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One of the most influential commentators on housing policy is Dr. Anthony B. Sanders, chief economist at Artesia Economics. Sanders was previously a distinguished professor of real estate finance at George Mason University is a former head of asset-backed and mortgage-backed securities research at Deutsche Bank AG. He has been a sought-after commentator in congressional testimony and in the media, and this week he spends a few minutes in our Person of the Week spotlight to consider the current U.S. housing scene.

What is the state of the American housing market today? How would you categorize it?

In one word? Chaos.


Yes. Since 2008, nothing has been saying the same since the financial crisis. For all the Feds’ money printing and all the rate gyrations of Yellen and Powell, we’re stuck with very few people putting our housing up for sale. So, the inventory is really low.

Another problem: we have negative wage growth, which is persisting – I think we’ve had 23 straight months of negative real wage growth. That’s not good for housing. House price growth, mercifully, is slowing. But a lot of it has to do with the fact that the Federal Reserve has finally slowed their money growth down –M2 – and now it’s negative growth. Not much negative, but they’ve at least slowed down.

The Fed is about to reverse course and go back to their old horrible ways of zero interest rates and expanding their balance sheet. They didn’t say that, but the Fed Funds futures are all pointing at a reversal. Not a Claus Von Bulow reversal of fortune, for sure, but a Fed reversal meaning that they’re going to start dropping rates again, and that will probably help the housing market – but for all the wrong reasons.

The Fed created an enormous housing bubble. And between the post-2008 quantitative easing and then the Covid monetary blast, they just printed a ton of money and housing prices went through the roof. So, combine that with super high housing prices plus negative real wage growth, and we’ve got a problem.

So, how do we solve this problem?

Well, it’s going to take time. If the Fed just left everything alone for 10 minutes and stopped this rate gyration nonsense, the market will eventually clear and people will start putting the houses up on the market. But it is going to require housing prices to actually fall, which for the Fed is poison – they don’t want that to happen. But it’s got to happen if they want to get people back to the market.

What about new home construction? Is anything being built? Or is it primarily the larger McMansions as opposed to starter homes?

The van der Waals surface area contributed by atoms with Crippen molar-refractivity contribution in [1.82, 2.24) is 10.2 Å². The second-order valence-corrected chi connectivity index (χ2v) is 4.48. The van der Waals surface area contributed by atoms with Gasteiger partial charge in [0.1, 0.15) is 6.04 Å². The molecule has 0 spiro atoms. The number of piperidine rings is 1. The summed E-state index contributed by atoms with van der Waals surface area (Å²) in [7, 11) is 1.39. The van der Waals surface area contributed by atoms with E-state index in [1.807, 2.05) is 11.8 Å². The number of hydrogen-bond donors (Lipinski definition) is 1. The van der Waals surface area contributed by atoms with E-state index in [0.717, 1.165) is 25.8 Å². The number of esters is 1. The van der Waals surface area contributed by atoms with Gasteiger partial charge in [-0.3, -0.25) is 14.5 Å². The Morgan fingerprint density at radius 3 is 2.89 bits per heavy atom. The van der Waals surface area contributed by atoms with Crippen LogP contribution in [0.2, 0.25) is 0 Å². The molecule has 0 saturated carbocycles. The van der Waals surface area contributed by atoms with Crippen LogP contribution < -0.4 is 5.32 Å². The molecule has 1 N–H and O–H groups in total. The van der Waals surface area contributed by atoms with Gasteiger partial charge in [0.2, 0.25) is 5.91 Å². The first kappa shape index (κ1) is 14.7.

Actually, what’s being built now mostly is apartments. Once again, go back to negative wage growth for 23 months. What we’re building now is a ton of apartments that are not a five-plus-unit start. The single-family starts are low by historical standards.

We are getting some McMansions, which is fully expected. But we’re not building the inventory needed, particularly in major cities. Where a lot of the stuff is happening is out west – we’re actually seeing some price declines. I think the last S&P report on 20 metro areas saw a decline in housing prices over the last month – not year-over-year, but last month. But there’s not going to be enough.

While this is happening, the banking industry is experiencing a tumult that we’ve not seen since the 2008 debacle. Do you see more crashes coming in the course of the year?

The Fed is going to do an about face to try to prevent that from happening and are going to cut rates. But then, that’s what’s going to help stoke further inflation. They’re going to they’re going to try to put the hammer down on further banking problems by letting inflation go up. But when inflation goes up, the banks are going to be in worse shape. I don’t think they can get out of this mess.

Next year is an election year. Is any of this going to be an issue?

Well, other than your reporting, the mainstream media is going to say everything is hunky dory and Trump is evil. But I keep hoping some people are going to start noticing that they’ve created a mega-storm and we’re going to pay the price for it eventually. But I think the administration’s stance at this point is just hold on until the elections over there and then they’re home scot-free.

Photo courtesy of C-Span